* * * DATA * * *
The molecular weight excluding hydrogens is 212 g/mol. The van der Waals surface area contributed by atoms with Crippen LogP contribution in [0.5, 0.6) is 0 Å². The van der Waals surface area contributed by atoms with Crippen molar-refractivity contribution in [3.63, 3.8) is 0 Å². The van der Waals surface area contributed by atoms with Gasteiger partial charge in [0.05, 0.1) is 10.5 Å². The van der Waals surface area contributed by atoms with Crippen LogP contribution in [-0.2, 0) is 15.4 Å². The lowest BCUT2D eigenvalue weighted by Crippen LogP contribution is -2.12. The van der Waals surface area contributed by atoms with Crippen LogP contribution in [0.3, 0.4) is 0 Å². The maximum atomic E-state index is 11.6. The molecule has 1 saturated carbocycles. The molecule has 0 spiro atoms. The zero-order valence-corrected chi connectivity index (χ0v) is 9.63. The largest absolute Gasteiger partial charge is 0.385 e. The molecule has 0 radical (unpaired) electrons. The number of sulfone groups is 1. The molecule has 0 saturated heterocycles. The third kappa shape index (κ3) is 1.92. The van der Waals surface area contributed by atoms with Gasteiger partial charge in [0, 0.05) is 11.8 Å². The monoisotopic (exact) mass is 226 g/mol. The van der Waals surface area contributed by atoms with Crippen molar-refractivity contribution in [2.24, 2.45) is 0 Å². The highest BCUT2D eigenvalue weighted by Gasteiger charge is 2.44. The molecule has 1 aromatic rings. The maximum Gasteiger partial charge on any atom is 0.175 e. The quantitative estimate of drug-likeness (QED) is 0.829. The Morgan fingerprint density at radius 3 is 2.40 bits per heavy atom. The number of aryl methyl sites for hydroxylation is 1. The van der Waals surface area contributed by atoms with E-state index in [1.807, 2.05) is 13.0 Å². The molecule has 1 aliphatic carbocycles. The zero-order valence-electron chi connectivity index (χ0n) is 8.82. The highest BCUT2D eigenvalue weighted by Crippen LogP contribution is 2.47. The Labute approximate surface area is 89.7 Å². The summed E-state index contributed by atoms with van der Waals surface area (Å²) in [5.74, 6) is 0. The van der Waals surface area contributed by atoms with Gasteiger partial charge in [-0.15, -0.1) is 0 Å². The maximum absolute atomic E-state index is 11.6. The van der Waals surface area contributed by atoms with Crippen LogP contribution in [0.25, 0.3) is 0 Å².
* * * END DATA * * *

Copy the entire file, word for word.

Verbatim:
The molecular weight excluding hydrogens is 212 g/mol. The van der Waals surface area contributed by atoms with Crippen LogP contribution in [0.5, 0.6) is 0 Å². The van der Waals surface area contributed by atoms with Crippen molar-refractivity contribution in [3.63, 3.8) is 0 Å². The van der Waals surface area contributed by atoms with Gasteiger partial charge in [0.05, 0.1) is 10.5 Å². The van der Waals surface area contributed by atoms with Crippen LogP contribution in [-0.2, 0) is 15.4 Å². The lowest BCUT2D eigenvalue weighted by Crippen LogP contribution is -2.12. The van der Waals surface area contributed by atoms with Crippen LogP contribution in [0.3, 0.4) is 0 Å². The maximum atomic E-state index is 11.6. The molecule has 1 saturated carbocycles. The molecule has 0 spiro atoms. The zero-order valence-corrected chi connectivity index (χ0v) is 9.63. The largest absolute Gasteiger partial charge is 0.385 e. The molecule has 0 radical (unpaired) electrons. The number of sulfone groups is 1. The molecule has 0 saturated heterocycles. The third kappa shape index (κ3) is 1.92. The van der Waals surface area contributed by atoms with Gasteiger partial charge in [0, 0.05) is 11.8 Å². The monoisotopic (exact) mass is 226 g/mol. The van der Waals surface area contributed by atoms with Crippen molar-refractivity contribution in [2.24, 2.45) is 0 Å². The highest BCUT2D eigenvalue weighted by Gasteiger charge is 2.44. The molecule has 1 aromatic rings. The maximum Gasteiger partial charge on any atom is 0.175 e. The quantitative estimate of drug-likeness (QED) is 0.829. The Morgan fingerprint density at radius 3 is 2.40 bits per heavy atom. The number of aryl methyl sites for hydroxylation is 1. The van der Waals surface area contributed by atoms with E-state index in [1.807, 2.05) is 13.0 Å². The molecule has 1 aliphatic carbocycles. The zero-order valence-electron chi connectivity index (χ0n) is 8.82. The highest BCUT2D eigenvalue weighted by Crippen LogP contribution is 2.47. The Labute approximate surface area is 89.7 Å². The summed E-state index contributed by atoms with van der Waals surface area (Å²) in [5.74, 6) is 0. The van der Waals surface area contributed by atoms with Gasteiger partial charge in [-0.15, -0.1) is 0 Å². The maximum absolute atomic E-state index is 11.6. The van der Waals surface area contributed by atoms with Crippen LogP contribution in [0.25, 0.3) is 0 Å².